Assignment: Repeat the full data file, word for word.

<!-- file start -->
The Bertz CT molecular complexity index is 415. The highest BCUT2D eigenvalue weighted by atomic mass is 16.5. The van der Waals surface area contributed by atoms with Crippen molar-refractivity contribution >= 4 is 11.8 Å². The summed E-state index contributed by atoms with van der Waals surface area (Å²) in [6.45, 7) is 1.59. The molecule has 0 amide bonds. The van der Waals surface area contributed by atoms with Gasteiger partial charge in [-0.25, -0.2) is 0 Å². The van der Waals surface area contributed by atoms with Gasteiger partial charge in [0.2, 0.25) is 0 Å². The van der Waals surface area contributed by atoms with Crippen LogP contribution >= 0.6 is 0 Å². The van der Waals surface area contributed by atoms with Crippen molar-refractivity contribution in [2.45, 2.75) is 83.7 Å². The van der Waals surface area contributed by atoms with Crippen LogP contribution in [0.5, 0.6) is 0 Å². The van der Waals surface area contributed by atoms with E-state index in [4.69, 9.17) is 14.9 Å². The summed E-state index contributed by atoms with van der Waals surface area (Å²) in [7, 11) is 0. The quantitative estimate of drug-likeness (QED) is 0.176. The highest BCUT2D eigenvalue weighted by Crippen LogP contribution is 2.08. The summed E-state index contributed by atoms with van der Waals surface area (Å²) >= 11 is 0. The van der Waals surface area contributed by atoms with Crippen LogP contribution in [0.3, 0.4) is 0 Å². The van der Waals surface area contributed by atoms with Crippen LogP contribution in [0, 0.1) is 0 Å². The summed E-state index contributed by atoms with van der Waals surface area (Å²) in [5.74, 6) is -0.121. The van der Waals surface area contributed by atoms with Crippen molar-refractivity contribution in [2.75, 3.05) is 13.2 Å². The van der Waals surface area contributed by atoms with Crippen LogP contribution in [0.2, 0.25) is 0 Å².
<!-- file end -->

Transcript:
The Bertz CT molecular complexity index is 415. The highest BCUT2D eigenvalue weighted by atomic mass is 16.5. The van der Waals surface area contributed by atoms with Crippen molar-refractivity contribution >= 4 is 11.8 Å². The summed E-state index contributed by atoms with van der Waals surface area (Å²) in [6.45, 7) is 1.59. The molecule has 0 amide bonds. The van der Waals surface area contributed by atoms with Gasteiger partial charge in [-0.25, -0.2) is 0 Å². The van der Waals surface area contributed by atoms with Gasteiger partial charge in [0.2, 0.25) is 0 Å². The van der Waals surface area contributed by atoms with Crippen LogP contribution >= 0.6 is 0 Å². The van der Waals surface area contributed by atoms with Crippen molar-refractivity contribution in [2.45, 2.75) is 83.7 Å². The van der Waals surface area contributed by atoms with Crippen LogP contribution in [0.5, 0.6) is 0 Å². The van der Waals surface area contributed by atoms with E-state index in [4.69, 9.17) is 14.9 Å². The summed E-state index contributed by atoms with van der Waals surface area (Å²) in [7, 11) is 0. The quantitative estimate of drug-likeness (QED) is 0.176. The highest BCUT2D eigenvalue weighted by Crippen LogP contribution is 2.08. The summed E-state index contributed by atoms with van der Waals surface area (Å²) >= 11 is 0. The van der Waals surface area contributed by atoms with Crippen LogP contribution in [0.3, 0.4) is 0 Å². The van der Waals surface area contributed by atoms with Crippen LogP contribution in [0, 0.1) is 0 Å². The summed E-state index contributed by atoms with van der Waals surface area (Å²) in [5.74, 6) is -0.121. The van der Waals surface area contributed by atoms with Crippen molar-refractivity contribution in [2.75, 3.05) is 13.2 Å². The van der Waals surface area contributed by atoms with Crippen LogP contribution in [0.2, 0.25) is 0 Å².